Such emerging media companies have also been at the forefront of innovative media content and revenue strategies. Verifeye and Newsflare are two companies whose services allow citizens to upload newsworthy videos with remuneration. Blendle is a Dutch company that allows readers to buy paid news articles by the unit, generally not more than 25 cents, and with a refund option. Buzzfeed created its own investigative team, which, although remains limited in terms of funds and revenue, has been recognized for its work. These ingenious products are revolutionizing the ways individuals consume and pay for information.
Nonetheless, there are still reasons for concern. According to a recent Pew Research Center study, up to 65% of annual digital ad revenue from all media companies is “swallowed up” by just five non-media companies (Facebook, Google, Twitter, Yahoo, and Verizon), up from 55% in 2014. This financial success results from the imbalance of power between news aggregators and media companies, as the popularity of the news aggregators tends to give the media companies greater influence. Many print newspapers, such as Axel Springer’s Bild, have tried to withdraw their content from news aggregators such as Google or Facebook. Germany’s largest news publisher, Axel Springer SE, attempted this in 2010, but had to get back in the fold after only two weeks because the publisher’s online traffic plummeted and generated incalculable losses. The power being exercised by some news aggregators has been increasingly questioned in the wake of the U.S. presidential election and the fake news controversies; however, news aggregators deny responsibility and refuse to be held accountable.
Overall, the future of traditional print media looks grim. Due to the important role this media plays in democratic countries, those governments have a responsibility to address its decline. Julia Cage’s book, Saving the Media, lays out possible courses of action for governments to pursue. She calls upon governments to change the legal framework of media companies and allow for the following: a non-profit media organization form that would rely on the investments of any surplus back into the company; restrictions on shareholders ability to withdraw from the company; and a tax deduction on private contributions. Cage’s proposals combine elements from both public companies and nonprofit foundations, allowing for citizen participation in media organizations, as well as assisting in the financial sustainability of the sector. Several countries, such as Norway and Iceland, have already implemented a different – albeit efficient – system that heavily relies on government subsidies. Cage’s solution, however, enables media companies to benefit from indirect subsidies in the form of tax-reduced citizens’ donations, which guarantees the separation between politics and media.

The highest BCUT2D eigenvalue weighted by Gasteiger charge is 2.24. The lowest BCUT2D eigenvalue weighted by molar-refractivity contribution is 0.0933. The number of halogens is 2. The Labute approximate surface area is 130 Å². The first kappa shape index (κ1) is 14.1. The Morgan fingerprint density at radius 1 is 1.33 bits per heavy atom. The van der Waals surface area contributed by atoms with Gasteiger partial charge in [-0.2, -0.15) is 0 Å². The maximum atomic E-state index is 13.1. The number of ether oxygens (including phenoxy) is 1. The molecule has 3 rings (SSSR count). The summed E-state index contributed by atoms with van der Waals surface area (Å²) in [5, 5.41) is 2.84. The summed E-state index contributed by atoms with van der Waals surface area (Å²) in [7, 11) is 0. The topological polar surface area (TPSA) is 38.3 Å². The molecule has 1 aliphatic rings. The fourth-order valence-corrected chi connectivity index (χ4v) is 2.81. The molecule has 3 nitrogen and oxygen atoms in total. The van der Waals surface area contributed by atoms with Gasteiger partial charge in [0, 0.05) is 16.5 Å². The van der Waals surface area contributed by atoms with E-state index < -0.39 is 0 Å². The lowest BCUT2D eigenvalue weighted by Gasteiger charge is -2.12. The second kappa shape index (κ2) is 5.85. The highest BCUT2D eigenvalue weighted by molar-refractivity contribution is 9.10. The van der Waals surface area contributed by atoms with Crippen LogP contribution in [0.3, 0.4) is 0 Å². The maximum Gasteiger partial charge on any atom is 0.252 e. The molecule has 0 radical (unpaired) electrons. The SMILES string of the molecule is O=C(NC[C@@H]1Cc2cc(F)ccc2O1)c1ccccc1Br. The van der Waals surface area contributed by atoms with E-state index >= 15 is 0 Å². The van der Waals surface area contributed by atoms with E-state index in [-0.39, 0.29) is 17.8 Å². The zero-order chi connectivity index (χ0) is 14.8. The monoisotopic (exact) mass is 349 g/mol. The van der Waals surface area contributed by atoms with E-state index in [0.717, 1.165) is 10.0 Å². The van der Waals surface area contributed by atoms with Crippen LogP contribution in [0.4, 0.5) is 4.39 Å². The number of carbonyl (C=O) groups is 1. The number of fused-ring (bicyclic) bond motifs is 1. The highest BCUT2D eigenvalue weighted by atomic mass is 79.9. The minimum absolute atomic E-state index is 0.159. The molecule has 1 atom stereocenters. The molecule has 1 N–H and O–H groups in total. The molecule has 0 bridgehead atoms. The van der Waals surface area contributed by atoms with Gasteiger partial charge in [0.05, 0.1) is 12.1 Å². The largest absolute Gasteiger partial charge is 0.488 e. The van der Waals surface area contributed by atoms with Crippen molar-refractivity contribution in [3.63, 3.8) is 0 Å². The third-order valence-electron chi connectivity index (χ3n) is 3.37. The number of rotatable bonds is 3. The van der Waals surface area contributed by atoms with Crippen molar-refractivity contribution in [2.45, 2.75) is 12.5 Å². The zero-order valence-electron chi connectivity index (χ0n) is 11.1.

In the end, it remains to be seen if governments in democratic countries will take action, and whether we may witness the death of traditional print media and the triumph of digital media in the West. Although the decline of traditional print media is regrettable, digital media companies are continuously innovating and may very well come up with new models of news consumption.